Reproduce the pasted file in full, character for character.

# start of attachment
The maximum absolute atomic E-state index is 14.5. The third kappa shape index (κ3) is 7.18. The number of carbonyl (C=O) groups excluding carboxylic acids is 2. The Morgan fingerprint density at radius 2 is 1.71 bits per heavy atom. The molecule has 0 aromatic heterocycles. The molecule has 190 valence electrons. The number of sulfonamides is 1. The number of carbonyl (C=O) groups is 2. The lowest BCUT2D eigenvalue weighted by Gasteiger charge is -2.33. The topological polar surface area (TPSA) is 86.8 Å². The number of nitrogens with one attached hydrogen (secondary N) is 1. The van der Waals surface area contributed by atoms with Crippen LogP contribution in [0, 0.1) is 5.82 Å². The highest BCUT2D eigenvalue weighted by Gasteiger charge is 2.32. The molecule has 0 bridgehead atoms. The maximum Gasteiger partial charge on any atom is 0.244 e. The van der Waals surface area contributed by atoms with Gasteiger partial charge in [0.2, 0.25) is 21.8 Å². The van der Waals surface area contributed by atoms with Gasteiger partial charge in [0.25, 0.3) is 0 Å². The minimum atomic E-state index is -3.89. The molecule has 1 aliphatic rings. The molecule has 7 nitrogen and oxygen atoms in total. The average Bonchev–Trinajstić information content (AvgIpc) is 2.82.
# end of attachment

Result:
The maximum absolute atomic E-state index is 14.5. The third kappa shape index (κ3) is 7.18. The number of carbonyl (C=O) groups excluding carboxylic acids is 2. The Morgan fingerprint density at radius 2 is 1.71 bits per heavy atom. The molecule has 0 aromatic heterocycles. The molecule has 190 valence electrons. The number of sulfonamides is 1. The number of carbonyl (C=O) groups is 2. The lowest BCUT2D eigenvalue weighted by Gasteiger charge is -2.33. The topological polar surface area (TPSA) is 86.8 Å². The number of nitrogens with one attached hydrogen (secondary N) is 1. The van der Waals surface area contributed by atoms with Crippen LogP contribution in [0, 0.1) is 5.82 Å². The highest BCUT2D eigenvalue weighted by Gasteiger charge is 2.32. The molecule has 0 bridgehead atoms. The maximum Gasteiger partial charge on any atom is 0.244 e. The van der Waals surface area contributed by atoms with Gasteiger partial charge in [0.2, 0.25) is 21.8 Å². The van der Waals surface area contributed by atoms with Gasteiger partial charge in [0.25, 0.3) is 0 Å². The minimum atomic E-state index is -3.89. The molecule has 1 aliphatic rings. The molecule has 7 nitrogen and oxygen atoms in total. The average Bonchev–Trinajstić information content (AvgIpc) is 2.82.